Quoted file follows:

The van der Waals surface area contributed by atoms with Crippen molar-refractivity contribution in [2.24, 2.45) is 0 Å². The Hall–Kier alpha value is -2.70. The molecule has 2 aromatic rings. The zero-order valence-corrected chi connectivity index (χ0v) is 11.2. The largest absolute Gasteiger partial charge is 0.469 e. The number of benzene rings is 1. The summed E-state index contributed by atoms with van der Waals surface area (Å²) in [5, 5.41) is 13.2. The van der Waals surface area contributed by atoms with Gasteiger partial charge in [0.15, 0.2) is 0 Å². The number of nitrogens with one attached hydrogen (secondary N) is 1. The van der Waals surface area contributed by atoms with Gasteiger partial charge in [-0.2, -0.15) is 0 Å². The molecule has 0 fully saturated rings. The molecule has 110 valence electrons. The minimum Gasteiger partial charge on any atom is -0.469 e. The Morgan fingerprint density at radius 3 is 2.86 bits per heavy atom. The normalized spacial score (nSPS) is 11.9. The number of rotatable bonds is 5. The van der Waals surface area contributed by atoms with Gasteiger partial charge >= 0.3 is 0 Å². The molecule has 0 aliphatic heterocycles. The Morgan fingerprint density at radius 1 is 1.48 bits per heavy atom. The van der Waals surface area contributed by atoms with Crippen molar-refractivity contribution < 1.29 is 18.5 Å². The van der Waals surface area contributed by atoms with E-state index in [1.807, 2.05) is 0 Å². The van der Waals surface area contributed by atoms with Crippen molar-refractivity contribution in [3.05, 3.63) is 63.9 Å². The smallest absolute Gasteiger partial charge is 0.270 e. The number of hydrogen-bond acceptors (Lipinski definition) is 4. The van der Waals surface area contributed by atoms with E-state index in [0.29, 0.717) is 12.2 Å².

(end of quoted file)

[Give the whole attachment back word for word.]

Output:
The van der Waals surface area contributed by atoms with Crippen molar-refractivity contribution in [2.24, 2.45) is 0 Å². The Hall–Kier alpha value is -2.70. The molecule has 2 aromatic rings. The zero-order valence-corrected chi connectivity index (χ0v) is 11.2. The largest absolute Gasteiger partial charge is 0.469 e. The number of benzene rings is 1. The summed E-state index contributed by atoms with van der Waals surface area (Å²) in [5, 5.41) is 13.2. The van der Waals surface area contributed by atoms with Gasteiger partial charge in [0.15, 0.2) is 0 Å². The number of nitrogens with one attached hydrogen (secondary N) is 1. The van der Waals surface area contributed by atoms with Gasteiger partial charge in [-0.2, -0.15) is 0 Å². The molecule has 0 fully saturated rings. The molecule has 110 valence electrons. The minimum Gasteiger partial charge on any atom is -0.469 e. The Morgan fingerprint density at radius 3 is 2.86 bits per heavy atom. The normalized spacial score (nSPS) is 11.9. The number of rotatable bonds is 5. The van der Waals surface area contributed by atoms with Gasteiger partial charge >= 0.3 is 0 Å². The molecule has 0 aliphatic heterocycles. The Morgan fingerprint density at radius 1 is 1.48 bits per heavy atom. The van der Waals surface area contributed by atoms with Crippen molar-refractivity contribution < 1.29 is 18.5 Å². The van der Waals surface area contributed by atoms with E-state index in [1.807, 2.05) is 0 Å². The van der Waals surface area contributed by atoms with Crippen molar-refractivity contribution in [3.05, 3.63) is 63.9 Å². The smallest absolute Gasteiger partial charge is 0.270 e. The number of hydrogen-bond acceptors (Lipinski definition) is 4. The van der Waals surface area contributed by atoms with E-state index in [0.29, 0.717) is 12.2 Å².